The three members of Nickel Creek met in Carlsbad, California at That Pizza Place in 1989, whilst listening to weekly bluegrass shows with their parents. Soon they were taking lessons from the same instructor, playing festivals, and even recording albums. Their first, Little Cowpoke, was released in 1994. Nickel Creek has gone on to record several more albums, including their self-titled debut album and This Side, which went platinum and won a Grammy for Best Contemporary Folk Album. In 2005, Nickel Creek released Why Should the Fire Die?, which received massive critical acclaim and sold 250,000 units.
Thile has released other solo albums, including the intricate Not All Who Wander Are Lost, released in 2001, and Deceiver in 2004 (in which he wrote, composed, sang, and played every part). In 2008, Thile will release a collaboration album with bassist Edgar Meyer, and also plans to release a collaborative album with Hilary Hahn.
Thile began playing the mandolin at the age of five, taking occasional lessons from John Moore. At age eight, Chris' family and the Watkins family formed Nickel Creek. The band performed at many California bluegrass festivals, and as a result Chris had to be home-schooled. At age twelve, he won the prestigious national mandolin championship at the Walnut Valley Festival in Winfield, Kansas.
That same year, 1993, Thile made a demo tape and sent it to the Sugar Hill and Rounder record labels. Both labels showed interest, but the Thiles went with Sugar Hill. The next year Chris Thile released his first solo album, Leading Off, featuring mostly original compositions.
In 1995, the Thile family moved to Murray, Kentucky where Chris' father Scott Thile accepted a position at Murray State University as a musical instrument technician. In 1997, Chris released Stealing Second and Nickel Creek released Here to There. Chris went on to attend Murray State University for a few semesters, where he was a music major.
In 2003, Thile teamed up with mandolinist Mike Marshall for the duet album Into the Cauldron, which included original pieces as well as pieces by Charlie Parker and J. S. Bach. In 2004, Thile released Deceiver, an experimental album on which he recorded every track himself. This included electric guitar, piano, drums, violin, viola, cello, and bass. Deceiver demonstrated some pop/rock songwriting in addition to "newgrass."
In 2006, Thile formed the How to Grow a Band, with whom he recorded How to Grow a Woman from the Ground, Thile's fifth album. In an interview with the Nashville City Paper, Thile described the formation of the band:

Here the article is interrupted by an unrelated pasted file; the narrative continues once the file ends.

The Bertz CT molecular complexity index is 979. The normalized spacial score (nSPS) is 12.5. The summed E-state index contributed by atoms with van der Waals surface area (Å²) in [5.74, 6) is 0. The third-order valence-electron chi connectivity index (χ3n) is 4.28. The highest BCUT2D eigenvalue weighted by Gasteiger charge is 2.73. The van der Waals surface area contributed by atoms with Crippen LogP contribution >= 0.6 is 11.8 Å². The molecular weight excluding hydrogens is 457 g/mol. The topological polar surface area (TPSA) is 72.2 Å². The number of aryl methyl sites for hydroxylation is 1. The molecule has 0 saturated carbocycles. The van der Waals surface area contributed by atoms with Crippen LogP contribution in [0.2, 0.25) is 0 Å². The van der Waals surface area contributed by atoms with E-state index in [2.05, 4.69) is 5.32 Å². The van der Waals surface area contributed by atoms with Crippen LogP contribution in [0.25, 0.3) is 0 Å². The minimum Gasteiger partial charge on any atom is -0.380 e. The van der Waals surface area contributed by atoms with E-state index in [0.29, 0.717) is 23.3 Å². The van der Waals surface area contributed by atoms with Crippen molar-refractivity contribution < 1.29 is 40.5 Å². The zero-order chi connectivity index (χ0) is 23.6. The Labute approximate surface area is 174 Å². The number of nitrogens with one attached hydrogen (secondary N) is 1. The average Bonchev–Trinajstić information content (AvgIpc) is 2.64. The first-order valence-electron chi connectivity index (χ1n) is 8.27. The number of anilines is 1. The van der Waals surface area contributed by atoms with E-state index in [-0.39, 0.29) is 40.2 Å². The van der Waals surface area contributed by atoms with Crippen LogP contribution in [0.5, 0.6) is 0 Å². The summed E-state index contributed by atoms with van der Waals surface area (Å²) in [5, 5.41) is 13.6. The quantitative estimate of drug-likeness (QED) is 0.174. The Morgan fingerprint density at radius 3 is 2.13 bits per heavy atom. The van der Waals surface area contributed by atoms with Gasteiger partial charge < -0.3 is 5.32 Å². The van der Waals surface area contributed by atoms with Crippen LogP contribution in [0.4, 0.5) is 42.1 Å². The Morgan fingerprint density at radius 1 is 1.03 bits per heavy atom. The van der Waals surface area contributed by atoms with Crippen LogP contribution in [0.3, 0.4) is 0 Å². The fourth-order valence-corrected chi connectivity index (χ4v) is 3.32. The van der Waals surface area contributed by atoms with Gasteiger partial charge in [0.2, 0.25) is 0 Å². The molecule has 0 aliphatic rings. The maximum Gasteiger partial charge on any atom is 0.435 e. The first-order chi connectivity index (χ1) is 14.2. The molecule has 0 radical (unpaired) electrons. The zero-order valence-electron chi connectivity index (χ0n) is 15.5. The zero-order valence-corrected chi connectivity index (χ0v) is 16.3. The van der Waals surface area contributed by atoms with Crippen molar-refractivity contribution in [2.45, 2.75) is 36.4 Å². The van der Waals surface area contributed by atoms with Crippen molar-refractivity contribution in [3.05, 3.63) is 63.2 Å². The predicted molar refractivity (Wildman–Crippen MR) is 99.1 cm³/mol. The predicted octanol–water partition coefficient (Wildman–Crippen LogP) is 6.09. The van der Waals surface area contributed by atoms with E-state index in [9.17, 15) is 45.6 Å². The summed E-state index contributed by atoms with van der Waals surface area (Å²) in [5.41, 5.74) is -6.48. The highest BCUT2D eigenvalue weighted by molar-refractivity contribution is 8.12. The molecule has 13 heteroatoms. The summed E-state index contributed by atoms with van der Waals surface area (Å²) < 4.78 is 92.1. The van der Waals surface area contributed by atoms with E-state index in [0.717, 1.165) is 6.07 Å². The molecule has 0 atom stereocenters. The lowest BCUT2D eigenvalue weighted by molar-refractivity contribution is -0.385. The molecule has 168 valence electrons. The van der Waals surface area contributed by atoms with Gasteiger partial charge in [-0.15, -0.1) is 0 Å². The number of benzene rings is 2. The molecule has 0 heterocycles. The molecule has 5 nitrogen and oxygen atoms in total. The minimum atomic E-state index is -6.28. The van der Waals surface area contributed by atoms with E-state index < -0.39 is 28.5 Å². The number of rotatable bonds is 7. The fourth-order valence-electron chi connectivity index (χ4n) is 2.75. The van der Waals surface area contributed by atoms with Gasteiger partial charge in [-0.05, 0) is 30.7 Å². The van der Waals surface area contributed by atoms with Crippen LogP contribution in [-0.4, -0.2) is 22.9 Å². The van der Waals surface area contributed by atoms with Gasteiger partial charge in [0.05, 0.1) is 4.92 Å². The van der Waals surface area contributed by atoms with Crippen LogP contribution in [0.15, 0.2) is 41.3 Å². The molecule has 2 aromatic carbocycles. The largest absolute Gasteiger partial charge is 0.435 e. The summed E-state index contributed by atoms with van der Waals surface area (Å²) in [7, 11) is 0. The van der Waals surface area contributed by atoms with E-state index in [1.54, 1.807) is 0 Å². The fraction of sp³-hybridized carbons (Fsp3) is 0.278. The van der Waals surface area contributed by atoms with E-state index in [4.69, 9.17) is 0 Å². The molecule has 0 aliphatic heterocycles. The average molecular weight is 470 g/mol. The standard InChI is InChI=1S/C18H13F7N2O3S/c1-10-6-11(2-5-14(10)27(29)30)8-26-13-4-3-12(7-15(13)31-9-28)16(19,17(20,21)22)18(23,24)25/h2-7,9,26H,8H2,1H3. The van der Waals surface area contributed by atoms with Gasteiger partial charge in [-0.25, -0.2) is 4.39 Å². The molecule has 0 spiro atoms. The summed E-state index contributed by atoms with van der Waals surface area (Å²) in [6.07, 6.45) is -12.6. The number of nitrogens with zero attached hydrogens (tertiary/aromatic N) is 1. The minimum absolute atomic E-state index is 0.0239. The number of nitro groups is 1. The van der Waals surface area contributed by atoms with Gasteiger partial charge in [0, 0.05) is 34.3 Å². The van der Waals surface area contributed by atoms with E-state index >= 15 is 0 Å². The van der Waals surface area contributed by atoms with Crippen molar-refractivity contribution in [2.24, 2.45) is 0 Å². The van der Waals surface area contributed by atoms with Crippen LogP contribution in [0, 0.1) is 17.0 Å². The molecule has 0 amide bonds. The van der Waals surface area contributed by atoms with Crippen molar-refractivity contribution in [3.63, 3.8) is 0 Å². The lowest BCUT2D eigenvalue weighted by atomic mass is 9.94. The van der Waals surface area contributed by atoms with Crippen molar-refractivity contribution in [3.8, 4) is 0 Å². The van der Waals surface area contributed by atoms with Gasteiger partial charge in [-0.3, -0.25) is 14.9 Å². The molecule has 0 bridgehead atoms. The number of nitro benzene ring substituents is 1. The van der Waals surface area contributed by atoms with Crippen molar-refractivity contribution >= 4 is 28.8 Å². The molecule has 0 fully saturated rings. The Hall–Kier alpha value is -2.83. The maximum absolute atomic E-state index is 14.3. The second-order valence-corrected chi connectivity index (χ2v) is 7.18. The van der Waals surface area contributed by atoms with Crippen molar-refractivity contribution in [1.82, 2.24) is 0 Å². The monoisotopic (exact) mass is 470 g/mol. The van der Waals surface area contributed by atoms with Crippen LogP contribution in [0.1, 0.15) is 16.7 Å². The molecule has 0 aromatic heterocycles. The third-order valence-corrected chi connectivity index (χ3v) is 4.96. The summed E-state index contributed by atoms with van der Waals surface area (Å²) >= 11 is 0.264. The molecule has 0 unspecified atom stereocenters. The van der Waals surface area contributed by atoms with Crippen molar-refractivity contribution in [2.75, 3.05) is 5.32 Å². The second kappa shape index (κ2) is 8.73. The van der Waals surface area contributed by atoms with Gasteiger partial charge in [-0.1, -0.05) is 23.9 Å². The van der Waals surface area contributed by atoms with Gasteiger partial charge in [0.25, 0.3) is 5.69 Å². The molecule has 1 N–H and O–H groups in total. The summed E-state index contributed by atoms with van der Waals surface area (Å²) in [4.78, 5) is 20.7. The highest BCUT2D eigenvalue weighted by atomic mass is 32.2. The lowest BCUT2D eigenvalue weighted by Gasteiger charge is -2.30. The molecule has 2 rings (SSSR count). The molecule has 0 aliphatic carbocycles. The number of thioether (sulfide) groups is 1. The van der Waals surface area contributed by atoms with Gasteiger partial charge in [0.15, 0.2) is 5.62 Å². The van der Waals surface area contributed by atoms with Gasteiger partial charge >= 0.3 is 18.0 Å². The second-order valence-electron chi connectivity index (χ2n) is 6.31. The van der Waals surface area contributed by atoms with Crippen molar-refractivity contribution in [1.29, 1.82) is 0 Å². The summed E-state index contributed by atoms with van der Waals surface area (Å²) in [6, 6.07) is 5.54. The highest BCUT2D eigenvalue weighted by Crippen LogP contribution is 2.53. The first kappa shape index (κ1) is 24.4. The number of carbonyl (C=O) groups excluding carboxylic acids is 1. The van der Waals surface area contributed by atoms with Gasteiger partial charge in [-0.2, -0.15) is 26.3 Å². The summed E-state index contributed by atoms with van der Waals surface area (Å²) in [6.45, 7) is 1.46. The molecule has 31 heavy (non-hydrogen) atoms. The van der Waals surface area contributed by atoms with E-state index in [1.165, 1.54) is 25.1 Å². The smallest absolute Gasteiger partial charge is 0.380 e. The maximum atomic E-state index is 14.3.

"We got together one night just to drop a ton of money, drink too much wine, eat steaks, and commiserate about our failed relationships. We had gotten to play together a few days before and we had said that we needed to do something musical together. With our hearts smashed to pieces, it became more urgent — our lives had gone the same way for so long. I knew I wanted to have a band with Gabe [Witcher], but I didn’t know if it would be a rock ensemble, an ambitious acoustic classical thing or a bluegrass group. We played, and there was a serious, instantaneous connection. Then I knew I wanted to put together a bluegrass band — one with a lot of range, but aesthetically a bluegrass band."
The band consists of Chris Thile (mandolin), Gabe Witcher (fiddle/violin), Chris Eldridge (guitar), Greg Garrison (bass), and Noam Pikelny (banjo). Bryan Sutton has also filled in on guitar when necessary. In 2007, the band officially changed its name first to "The Tensions Mountain Boys" and then "Punch Brothers."
On March 17, 2007, this group debuted Thile's most ambitious work to date at Carnegie Hall: "The Blind Leaving the Blind", a forty minute suite in four movements. Thile says the piece was written in part to deal with his divorce of 2004.
In August 2008, Thile and bassist Edgar Meyer announced the release date of the duo's planned debut album. The album will be released on Thile's label Nonesuch Records on September 23, 2008. Commenting on the collaboration, Thile said "Edgar is one of the biggest influences on my musical life, and now I’m in a duo with him and writing songs with him. This was my dream. I always wondered what it would be like to be playing music this hard.
He can frequently be seen playing in New York City, NY at The Baggot Inn and Parkside Lounge's bluegrass jams alongside Tony Trischka, Greg Garring and Michael Daves.